A Missouri resident who became infected with a rare, brain-eating amoeba possibly while swimming in an Iowa lake has died, health officials said.
The Missouri Department of Health and Senior Services reported on July 7 that it had a confirmed case of Naegleria fowleri, a rare but often deadly infection.
The resident may have been exposed to the amoeba -- commonly found in warm freshwater like lakes and rivers -- while swimming at the Lake of Three Fires in Taylor County, Iowa, health officials said.
The Iowa Department of Health and Human Services announced on July 8 that the beach was temporarily closed to swimming as a "precautionary response to a confirmed infection of Naegleria fowleri in a Missouri resident with recent potential exposure while swimming at the beach."
The Iowa Department of Health and Human Services said it was conducting testing in conjunction with the Centers for Disease Control and Prevention to confirm the presence of Naegleria fowleri in the lake, ABC News reported.
The Missouri patient was being treated in an intensive care unit for primary amebic meningoencephalitis, a life-threatening infection of the brain caused by the amoeba, health officials said.
The patient has since died due to the infection, the Missouri Department of Health and Senior Services said.
Naegleria fowleri is a "microscopic single-celled free-living amoeba that can cause a rare life-threatening infection of the brain called primary amoebic meningoencephalitis (PAM)," Iowa health officials said.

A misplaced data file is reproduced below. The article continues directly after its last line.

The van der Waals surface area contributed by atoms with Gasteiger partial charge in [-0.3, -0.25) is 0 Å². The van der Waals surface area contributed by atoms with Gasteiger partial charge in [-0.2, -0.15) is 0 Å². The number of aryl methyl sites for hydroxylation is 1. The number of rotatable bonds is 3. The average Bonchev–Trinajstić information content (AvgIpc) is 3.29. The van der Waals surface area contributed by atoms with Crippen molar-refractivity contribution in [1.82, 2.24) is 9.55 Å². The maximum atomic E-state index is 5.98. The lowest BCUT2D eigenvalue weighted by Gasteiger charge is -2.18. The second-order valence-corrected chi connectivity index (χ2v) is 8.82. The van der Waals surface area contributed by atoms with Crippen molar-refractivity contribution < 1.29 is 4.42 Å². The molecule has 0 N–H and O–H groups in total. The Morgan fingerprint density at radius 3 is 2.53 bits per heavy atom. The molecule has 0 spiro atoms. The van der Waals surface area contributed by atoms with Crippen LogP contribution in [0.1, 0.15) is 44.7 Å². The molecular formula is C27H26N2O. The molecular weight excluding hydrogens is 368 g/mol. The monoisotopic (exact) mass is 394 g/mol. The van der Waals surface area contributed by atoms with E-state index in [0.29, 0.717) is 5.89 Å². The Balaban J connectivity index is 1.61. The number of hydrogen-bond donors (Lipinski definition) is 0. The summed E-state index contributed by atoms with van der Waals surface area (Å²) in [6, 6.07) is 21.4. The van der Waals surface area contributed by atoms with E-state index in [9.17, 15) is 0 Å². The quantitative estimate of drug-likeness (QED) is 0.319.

"PAM is extremely rare. Since 1962, only 154 known cases have been identified in the United States," the agency said in a release.
"While the occurrence of Naegleria fowleri infection is extremely rare, once infected it is usually fatal," Lisa Cox, a spokesperson for the health department, said in a statement to ABC News Saturday. "Because these cases are so incredibly rare and out of respect for the family, we do not intend to release additional information about the patient which could lead to the person's identification."
Naegleria fowleri is commonly found in soil and in fresh warm water such as lakes, rivers and hot springs, according to the US Centers for Disease Control and Prevention. It can also be found in poorly maintained or unchlorinated pools.
Infections caused by Naegleria fowleri may occur when water where the amoeba is present enters the body through a person's nose, then travels up to the brain where it destroys brain tissue, the health department said. The infection isn't contagious and can't be caused by swallowing contaminated water.
The health department is working with the CDC to test the lake water and "confirm the presence of Naegleria fowleri," which will take several days, the release said.
No additional suspected cases of are currently being investigated in Missouri or Iowa, the agency said.
Although rare, PAM is "devastating" and "usually fatal," according to the CDC. "Among well-documented cases, there are only five known survivors in North America," the CDC said.
In September 2021, a child in North Texas died after contracting the rare brain-eating amoeba at a city splash pad. In 2020, a 6-year-old boy in Lake Jackson, Texas, died after exposure to the amoeba which was found in the water of a splash fountain where he had played.
A 10-year-old Texas girl died in 2019 after battling the brain-eating amoeba for more than a week, CNN reported.
Symptoms begin with severe headaches, fever, nausea, and vomiting before escalating to seizures, hallucinations, and a coma, according to the CDC.
It takes about five days after infection for initial symptoms of primary amoebic meningoencephalitis to show up, according to the CDC. The disease progresses rapidly and usually causes death between one and 18 days after symptoms begin.
To reduce the risk of infection, the health department advises swimmers to limit how much water goes up their nose by holding their nose shut or using nose clips, keeping their head above water, and avoiding being in the water when temperatures are very high.
ABC News and CNN-Wire contributed to this post.